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County seeks sewage solution

BY Kaitlin Gebby - kgebby@chronicle-tribune.com

Wabash residents are still fighting for a solution to their broken septic tanks on Cloverleaf Drive.

Earlier this month, husband and wife Jake O’Neill and Aimee Emrick confronted the Board of Public Works and Safety as well as the Wabash County Commissioners about the defunct sewer system in their neighborhood.

O’Neill and Emrick’s home is “unlivable” due to a backed up septic system, flooded leach field and utility easement that means their home’s tank is never empty. Located on State Road 13, just outside Wabash City limits, O’Neill said previous homeowners in the area faced similar issues of a poor, backed up septic system and paid for the privilege of being hooked up to city sewage.

During a Board of Works meeting last week, Mayor Scott Long said that service would cost the homeowners up to $50,000, which was out of their price range.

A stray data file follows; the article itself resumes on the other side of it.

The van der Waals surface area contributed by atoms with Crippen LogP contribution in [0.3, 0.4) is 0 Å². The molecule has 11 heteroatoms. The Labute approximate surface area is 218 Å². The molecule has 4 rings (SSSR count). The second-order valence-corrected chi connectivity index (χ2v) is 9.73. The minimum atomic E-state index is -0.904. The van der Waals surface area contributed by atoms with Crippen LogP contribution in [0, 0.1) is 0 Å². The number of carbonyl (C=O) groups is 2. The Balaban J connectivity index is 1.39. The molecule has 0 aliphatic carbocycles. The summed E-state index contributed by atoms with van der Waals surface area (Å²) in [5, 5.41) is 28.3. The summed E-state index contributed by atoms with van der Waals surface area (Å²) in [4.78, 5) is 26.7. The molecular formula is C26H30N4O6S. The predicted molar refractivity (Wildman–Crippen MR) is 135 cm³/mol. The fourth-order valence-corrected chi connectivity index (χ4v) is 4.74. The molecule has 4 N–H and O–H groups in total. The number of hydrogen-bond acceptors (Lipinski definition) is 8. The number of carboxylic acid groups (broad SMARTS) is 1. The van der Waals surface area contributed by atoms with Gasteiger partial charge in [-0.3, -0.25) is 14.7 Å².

“The people on our block split the cost last time, but for some reason our house was left out of it,” he said.

Emrick said they have faced these problems for the last three years and are working with the city to get a solution by means of getting their sewage connected to a nearby church’s line, but that’s only temporary.

“The city is working with the county to find a resolution to the issue,” Long said at the commissioners meeting. “It won’t be a speedy process, but we’re working to the best of our ability.”

O’Neill said he’d been told that a “real solution” could take another six months.

“Do you know what it’s like waking up and not being able to flush the toilet,” Emrick said. “I can’t use the sink, I can’t use the shower. It’s unlivable.” 

Last week, Commissioner Scott Givens said the simplest solution would be to establish a sewer district in the area, but the neighborhood doesn’t have high enough pollution to establish one.

In addition to Emrick and O’Neill, other homes on Cloverleaf are facing septic issues. O’Neill said in working with local government his goal is to find a permanent solution for his home and his neighbors. 

The Wabash County Commissioners will not meet again until 2019.